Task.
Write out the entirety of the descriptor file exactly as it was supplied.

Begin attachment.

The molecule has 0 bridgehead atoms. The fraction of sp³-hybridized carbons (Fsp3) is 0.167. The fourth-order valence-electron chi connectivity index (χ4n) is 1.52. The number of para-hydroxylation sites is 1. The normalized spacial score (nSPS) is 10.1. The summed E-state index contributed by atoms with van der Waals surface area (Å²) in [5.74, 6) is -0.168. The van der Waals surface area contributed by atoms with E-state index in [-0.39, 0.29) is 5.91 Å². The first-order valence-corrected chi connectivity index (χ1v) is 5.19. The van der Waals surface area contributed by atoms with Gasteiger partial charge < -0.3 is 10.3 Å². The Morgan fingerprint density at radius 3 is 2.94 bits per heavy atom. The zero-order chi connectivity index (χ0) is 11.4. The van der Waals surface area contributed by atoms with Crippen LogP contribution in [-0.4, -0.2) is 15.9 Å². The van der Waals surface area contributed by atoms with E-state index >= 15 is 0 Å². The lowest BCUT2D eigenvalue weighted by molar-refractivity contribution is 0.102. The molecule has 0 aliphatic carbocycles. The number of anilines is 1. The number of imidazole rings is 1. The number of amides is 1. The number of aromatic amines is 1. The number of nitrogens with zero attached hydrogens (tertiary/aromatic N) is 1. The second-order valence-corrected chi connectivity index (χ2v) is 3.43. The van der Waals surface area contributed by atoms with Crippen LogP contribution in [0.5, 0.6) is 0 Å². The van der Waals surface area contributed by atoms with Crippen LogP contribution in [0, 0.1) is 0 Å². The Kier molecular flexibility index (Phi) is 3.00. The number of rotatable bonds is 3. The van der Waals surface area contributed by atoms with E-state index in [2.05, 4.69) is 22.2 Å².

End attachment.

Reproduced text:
The molecule has 0 bridgehead atoms. The fraction of sp³-hybridized carbons (Fsp3) is 0.167. The fourth-order valence-electron chi connectivity index (χ4n) is 1.52. The number of para-hydroxylation sites is 1. The normalized spacial score (nSPS) is 10.1. The summed E-state index contributed by atoms with van der Waals surface area (Å²) in [5.74, 6) is -0.168. The van der Waals surface area contributed by atoms with E-state index in [-0.39, 0.29) is 5.91 Å². The first-order valence-corrected chi connectivity index (χ1v) is 5.19. The van der Waals surface area contributed by atoms with Gasteiger partial charge < -0.3 is 10.3 Å². The Morgan fingerprint density at radius 3 is 2.94 bits per heavy atom. The zero-order chi connectivity index (χ0) is 11.4. The van der Waals surface area contributed by atoms with Crippen LogP contribution in [-0.4, -0.2) is 15.9 Å². The van der Waals surface area contributed by atoms with E-state index >= 15 is 0 Å². The lowest BCUT2D eigenvalue weighted by molar-refractivity contribution is 0.102. The molecule has 0 aliphatic carbocycles. The number of anilines is 1. The number of imidazole rings is 1. The number of amides is 1. The number of aromatic amines is 1. The number of nitrogens with zero attached hydrogens (tertiary/aromatic N) is 1. The second-order valence-corrected chi connectivity index (χ2v) is 3.43. The van der Waals surface area contributed by atoms with Crippen LogP contribution in [0.5, 0.6) is 0 Å². The van der Waals surface area contributed by atoms with Crippen LogP contribution in [0, 0.1) is 0 Å². The Kier molecular flexibility index (Phi) is 3.00. The number of rotatable bonds is 3. The van der Waals surface area contributed by atoms with E-state index in [2.05, 4.69) is 22.2 Å².